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Cheap, easy DIY bottle sanitiser

Discussion in 'DIY Projects' started by verysupple, 25/2/15.

 

  1. verysupple

    Supremely mediocre brewer

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    Posted 25/2/15
    Up until now I've sanitised my bottles in one of either two ways:

    1) In the dishwasher on the hottest setting with no detergent or rinse aid

    2) Filling the small sink (~6 L) in our double kitchen sink with no rinse phosphoric sanitiser, submerging two bottles at a time to fill, tipping the sanitiser back in to the sink, and then draining the bottles on the sanitised dishwasher rack.

    Both of these methods took too long and used too much water. So I figured there was a better way. I had a quick Google around and found things like this but wasn't impressed with the way they only squirt one stream straight up, or the price.

    I then remembered reading about the ghetto beer engine for under 10 bucks and though I could easily adapt that idea. I was right, it's super easy and pretty cheap.

    Here's the end product:

    P2252691.JPG

    P2252692.JPG

    P2252695.JPG

    Note I don't actually use bottles like this for beer, I just used this one for testing because it's clear so I can see what's going on.


    Just mix up your sanitiser to the correct dilution in the reservoir, pump it up, stick the nozzle into the bottle, press the button and wiggle it around a bit to make sure the whole bottle surface is covered. Then leave the bottles to drain on a sanitised dishwasher rack / bottle tree. I haven't timed it but to do longnecks for a 23-ish L batch should only take a few minutes. As mentioned above, I use phosphoric acid sanitiser which doesn't foam up very much. I've never used StarSan but understand it foams quite a bit, but I don't think it'd be a problem here.

    I got the 2 L pressure sprayer from a hardware shop for ~$8. That should be enough capacity to get a whole batch of bottles done. Of course you can buy whatever size you want.

    The nozzle is the shaft from a Brigalow bottle filler (~$6) with holes poked in it with a hot safety pin. There are four rows of holes 90 degrees apart around the tube with a hole every 4 cm - i.e. it makes a spiral with a hole every centimetre along the shaft.

    The black cap on the end of the nozzle is an 8 mm rubber cap from the hardware store ($2 for a pack of two) with 4 more holes poked in it to squirt the bottom of the bottles. I think the nozzle (bottle filler shaft) is actually 10 mm but I wanted a tight fit so it didn't come loose. I had to dip it in boiled water to get it on, but then is was no problem when hot and soft.

    I unscrewed the original spray nozzle from the pressure sprayer and pushed on a piece of 10 mm ID vinyl tubing that I had lying around (again, easier when hot and soft) and then pushed in the new, long nozzle.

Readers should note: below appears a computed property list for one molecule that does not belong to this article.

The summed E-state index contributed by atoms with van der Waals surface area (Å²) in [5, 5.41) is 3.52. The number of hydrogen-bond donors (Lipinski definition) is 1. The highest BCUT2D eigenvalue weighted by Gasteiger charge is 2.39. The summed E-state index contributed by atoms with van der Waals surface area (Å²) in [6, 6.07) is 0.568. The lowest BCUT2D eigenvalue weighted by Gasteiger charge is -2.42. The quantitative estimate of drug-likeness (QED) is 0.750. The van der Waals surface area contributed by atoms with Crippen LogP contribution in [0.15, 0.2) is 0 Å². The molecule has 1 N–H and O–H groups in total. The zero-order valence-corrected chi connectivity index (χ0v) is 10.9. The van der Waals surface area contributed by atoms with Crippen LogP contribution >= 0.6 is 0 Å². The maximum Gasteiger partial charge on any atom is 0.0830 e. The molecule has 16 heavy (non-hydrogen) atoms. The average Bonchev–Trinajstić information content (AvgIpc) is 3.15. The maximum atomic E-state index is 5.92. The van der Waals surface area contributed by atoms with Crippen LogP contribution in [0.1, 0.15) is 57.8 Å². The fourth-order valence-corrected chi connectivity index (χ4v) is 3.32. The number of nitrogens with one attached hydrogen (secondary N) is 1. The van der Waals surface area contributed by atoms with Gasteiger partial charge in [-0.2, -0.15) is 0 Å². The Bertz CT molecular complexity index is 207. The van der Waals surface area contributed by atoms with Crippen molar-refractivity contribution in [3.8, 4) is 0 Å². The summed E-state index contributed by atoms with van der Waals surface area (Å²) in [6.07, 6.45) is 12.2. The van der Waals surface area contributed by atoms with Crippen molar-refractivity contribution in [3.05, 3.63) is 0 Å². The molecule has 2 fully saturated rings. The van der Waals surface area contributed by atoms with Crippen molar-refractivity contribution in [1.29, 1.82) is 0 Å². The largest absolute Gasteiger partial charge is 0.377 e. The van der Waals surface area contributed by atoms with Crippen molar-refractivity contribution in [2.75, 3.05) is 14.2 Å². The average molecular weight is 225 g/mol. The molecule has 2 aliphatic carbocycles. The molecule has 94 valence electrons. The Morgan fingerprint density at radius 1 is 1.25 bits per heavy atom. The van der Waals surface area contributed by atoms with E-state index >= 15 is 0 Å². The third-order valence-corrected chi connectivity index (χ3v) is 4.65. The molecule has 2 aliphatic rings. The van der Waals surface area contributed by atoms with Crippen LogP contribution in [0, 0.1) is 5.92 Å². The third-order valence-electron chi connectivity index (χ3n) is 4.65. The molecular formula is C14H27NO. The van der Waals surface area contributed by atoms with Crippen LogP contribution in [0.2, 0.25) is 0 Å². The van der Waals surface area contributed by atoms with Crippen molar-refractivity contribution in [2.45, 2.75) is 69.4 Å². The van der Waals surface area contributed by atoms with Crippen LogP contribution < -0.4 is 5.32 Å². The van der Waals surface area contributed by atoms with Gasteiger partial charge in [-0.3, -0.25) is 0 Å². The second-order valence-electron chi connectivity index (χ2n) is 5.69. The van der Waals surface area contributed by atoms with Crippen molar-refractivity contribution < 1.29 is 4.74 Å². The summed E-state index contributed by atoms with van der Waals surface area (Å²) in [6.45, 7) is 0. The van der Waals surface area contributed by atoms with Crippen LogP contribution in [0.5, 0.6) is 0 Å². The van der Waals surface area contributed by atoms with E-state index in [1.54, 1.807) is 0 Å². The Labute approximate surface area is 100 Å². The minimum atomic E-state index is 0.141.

All up it cost me about $16.

    I hope this helps anyone else that's looking for a quicker and easier way of sanitising their bottles. Oh yeah, and it very quickly and easily turns into a beer engine! :D
     
    5 people like this.
  2. Matplat

    Well-Known Member

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    Posted 26/2/15
    Nice macguyvering!

    The only thing I will say is that although the pump sprays (that you buy) only shoot one jet, it is a very thick stream and hits the top of the bottle and runs down the sides giving excellent coverage.

    They work extremely well, for anyone who is thinking about getting one.
     
    1 person likes this.
  3. verysupple

    Supremely mediocre brewer

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    Posted 27/2/15
    Good to know. Even if I knew that before I still would have built my own just because I like building stuff. And I saved a few bucks. :)

    When I was bottling the other night I found another use for the sanitiser. I use a setup like this (but with a normal racking cane instead of an autosiphon) and of course the bottler is the same size as my sanitiser nozzle (because it was a bottler). So I just unplugged the nozzle, pulled the valve thingy off the bottler and plugged in the bottler shaft (which was still attached to the siphon) and sanitised the siphoning system that way. Too easy. To sanitise the valve I just took it apart and chucked it in the bowl of sanitising solution with the bottle caps.
     
  4. Grott

    Beer Embalmer

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    Posted 27/2/15
    Nothing wrong with trying new things, making stuff ect. Have to agree with Matplat, the pump units are so easy and so fast and do cover all the inside of the bottle. I dip one bottle neck in the solution and with the other hand pump 3 times rotating another bottle and so on.
    Cheers
     
  5. DJ_L3ThAL

    Such rapp, very bass

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    Posted 27/2/15
    I only pump twice... shit!!!
     
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  6. gTrain

    Active Member

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    Posted 27/2/15
    I use a vinator as well. As these have a bowl setup for the sanitiser you are effectively re-using the sanitiser, so you use very little to sanitise a batch of bottles.

    Have to admit that I admire the ingenuity of home brewers with some of the things they come up with to get the job done.

    Oh...and I only pump twice..